If you follow me on Instagram, you may have seen me post (several times) various incarnation of my current favourite breakfast: my own creation of Paleo N’orridge. I even posted the recipe there a while back, but now want to share it here. What’s n’orridge you ask? A breakfast food that resembles porridge – the hot, stodgy, breakfast cereal I used to eat topped with brown sugar and milk – but made from different, paleo-friendly, gut-friendly and lower glycemic ingredients. Hence the use of ‘n.’
Fun fact: I love cake. Another fun fact: I also love rhubarb. In fact, rhubarb desserts are my absolute favourite. So imagine my surprise last spring when we discovered a rhubarb plant growing in our garden. I was very excited!
My love for all baked things with rhubarb was cultivated at an early age. I remember my mom making rhubarb jam, rhubarb platz, and rhubarb crisp, and my Grandma Dumaine’s rhubarb pie with tapioca is to die for! Though my own plant is small, and already almost decimated from making this cake once and batches of Cookie and Kate’s Rhubarb and Chia Jam, I’ve been able to source rhubarb elsewhere: colleagues at school, a client of Pat’s. His client has so much rhubarb, I’ve been told I can get a few pounds each week! Watch this space for possible further rhubarb recipes this summer.
A paleo sweet for your sweet, just in time for Valentine’s Day! Why not make the one(s) you love (or yourself) a sinfully rich, paleo chocolate cake?
Of course, it doesn’t have to be just for Valentine’s Day – it can be easily made as a celebration cake. I’ve shared this recipe with family and friends, who’ve primarily made it as a birthday cake. I first experimented with it this past Christmas, changing and tweaking it from an existing recipe I found. It was a hit with my family, children included; so much so that Pat requested it for his 36th birthday last week. Where it was a hit again.
25 January in Scotland is Burns Night: a day to celebrate the work of Scottish poet Robert Burns. People don tartan, recite Burns poetry (in Scots no less), and dine on a traditional meal of haggis, neeps (mashed turnips), and tatties (mashed potato). Across the country, local Burns Suppers are held, all culminating in a ceilidh.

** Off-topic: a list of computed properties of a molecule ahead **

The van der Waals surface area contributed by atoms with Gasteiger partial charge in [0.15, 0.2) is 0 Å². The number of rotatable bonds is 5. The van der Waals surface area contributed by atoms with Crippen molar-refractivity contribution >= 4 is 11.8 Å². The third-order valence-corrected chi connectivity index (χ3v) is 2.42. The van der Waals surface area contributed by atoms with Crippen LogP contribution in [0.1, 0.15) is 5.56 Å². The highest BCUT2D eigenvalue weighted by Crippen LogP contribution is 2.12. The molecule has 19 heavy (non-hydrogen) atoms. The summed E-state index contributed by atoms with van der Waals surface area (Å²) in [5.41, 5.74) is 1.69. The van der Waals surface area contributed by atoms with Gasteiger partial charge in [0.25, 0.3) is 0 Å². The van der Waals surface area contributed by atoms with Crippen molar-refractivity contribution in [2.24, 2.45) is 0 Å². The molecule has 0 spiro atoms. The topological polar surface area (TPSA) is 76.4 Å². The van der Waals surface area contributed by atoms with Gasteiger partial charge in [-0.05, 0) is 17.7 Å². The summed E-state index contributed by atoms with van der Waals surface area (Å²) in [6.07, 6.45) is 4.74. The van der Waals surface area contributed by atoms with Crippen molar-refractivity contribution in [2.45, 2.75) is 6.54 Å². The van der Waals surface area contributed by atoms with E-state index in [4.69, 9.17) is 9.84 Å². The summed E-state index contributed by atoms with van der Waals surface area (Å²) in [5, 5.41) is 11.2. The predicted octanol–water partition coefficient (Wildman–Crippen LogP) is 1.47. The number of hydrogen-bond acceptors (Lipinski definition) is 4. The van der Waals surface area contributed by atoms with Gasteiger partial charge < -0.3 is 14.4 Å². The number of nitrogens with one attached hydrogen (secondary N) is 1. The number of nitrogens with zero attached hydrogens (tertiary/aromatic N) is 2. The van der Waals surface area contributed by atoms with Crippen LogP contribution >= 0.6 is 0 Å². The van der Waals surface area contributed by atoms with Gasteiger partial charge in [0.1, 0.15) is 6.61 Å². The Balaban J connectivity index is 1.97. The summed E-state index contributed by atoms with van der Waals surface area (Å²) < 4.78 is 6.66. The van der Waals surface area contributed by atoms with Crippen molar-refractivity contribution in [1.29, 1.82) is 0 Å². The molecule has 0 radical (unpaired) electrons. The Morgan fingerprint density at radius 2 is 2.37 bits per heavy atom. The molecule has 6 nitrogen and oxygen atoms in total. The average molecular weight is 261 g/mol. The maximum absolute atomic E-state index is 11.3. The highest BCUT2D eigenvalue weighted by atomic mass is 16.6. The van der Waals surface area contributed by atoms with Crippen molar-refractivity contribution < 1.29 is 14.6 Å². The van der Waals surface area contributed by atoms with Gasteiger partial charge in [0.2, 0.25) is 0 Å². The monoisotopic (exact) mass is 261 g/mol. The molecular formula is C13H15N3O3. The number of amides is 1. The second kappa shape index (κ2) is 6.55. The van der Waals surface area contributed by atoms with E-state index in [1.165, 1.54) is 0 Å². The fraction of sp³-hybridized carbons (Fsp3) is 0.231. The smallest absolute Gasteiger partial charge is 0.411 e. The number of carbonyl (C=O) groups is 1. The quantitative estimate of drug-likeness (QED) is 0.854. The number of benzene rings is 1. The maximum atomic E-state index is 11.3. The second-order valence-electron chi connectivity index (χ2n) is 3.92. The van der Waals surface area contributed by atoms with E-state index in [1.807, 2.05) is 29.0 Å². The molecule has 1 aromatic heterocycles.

While we didn’t have haggis for our actual Burns Supper this past Monday, we did have Rumbledethumps, a traditional Scottish dish originating from the Scottish Borders, close to England. Aside from being delicious, Rumbledethumps is a marriage of root and cruciferous vegetables, as well as tubers, all grown in Scotland. Typically, it contains potatoes and boiled cabbage, but this is a recipe of variables: you could also add sweet potato, squash, pumpkin, turnip, or even parsnip to the mash. My recipe adds carrots. You can add your preferred cheese too.
Sticky Toffee Pudding is my favourite British dessert. Although it’s quite commonly served up and down the country, one taste of it’s soft, subtly sweet sponge, paired with a warm toffee sauce and some kind of dairy-based sweet accompaniment explains its popularity. When I went paleo, I initially thought my days of eating this dessert were numbered, but rather than say goodbye to a new favourite, I just paleofied it instead, making it gluten-free, dairy-free and sugar-free, but not free from taste.
Believe it or not, I first heard of Beef Boeuf Bourgignon from one of my favourite films, Julie and Julia. And, despite being a devout lover of stewed beef, my first encounter with this delicious French stew was when I moved to Scotland. Needless to say, I missed out big time.
I learned to make this well-known French paleo dish from The Domestic Man’s recipe. It was absolutely incredible, to the point that Pat, a former beef hater, requested it often. The only problem was that if you cook the dish traditionally, it takes about three hours, making it a weekend-only meal.
When my mom came for a visit in October, I wanted to make Boeuf Bourgignon for her, but, with so much sight-seeing and visiting, I didn’t have time to spend three concentrated hours cooking. So I improvised. I attempted a slow cooked version with my favourite slow-cooking beef cut: brisket. And wow, did it work! The meat was pull-apart tender, the flavour was outstanding, I felt satisfied and thoroughly warmed, and best of all, Mom loved it. Pat too.
My regular but not weekly series on a Monday, featuring some great pieces I’ve found in the media lately.
No link ups, no mentions, no cute logos – just the paleo food I eat in a day, to feed my muscles, guts and brain.
Creature of habit. That’s what you can call me, especially when it comes to food. I’m the type of person that will eat the shit out of a food, only to get sick of it and not eat it for a while. Except with my breakfast.
Greetings from Berlin! Today’s What I Ate Wednesday post is coming to you from Germany’s capital city, and my favourite city in the world. I’m here to celebrate my Coconut Friend Alicia‘s hen do, or bachelorette party, this weekend. Below is a photo diary of the food I ate today: at home, en route and in Berlin.
Every WIAW post is also a way for me, someone that follows a Primal lifestyle, to showcase what the diet looks like in every day life.
Thanks to Jen for hosting 🙂
Linking up with Peas and Crayons today because it’s What I Ate Wednesday, a day to share the meals I’ve prepared for myself and eaten, and an opportunity for you to see the day to day meals of a primal eater.
*hint: click on the links for recipe ideas!
My most favourite bulletproof espresso made of 2 shots Lavazza espresso, 1 tbsp Kerrygold butter, 1 tbsp coconut oil, 1 heaped tsp of xylitol to sweeten. Continue reading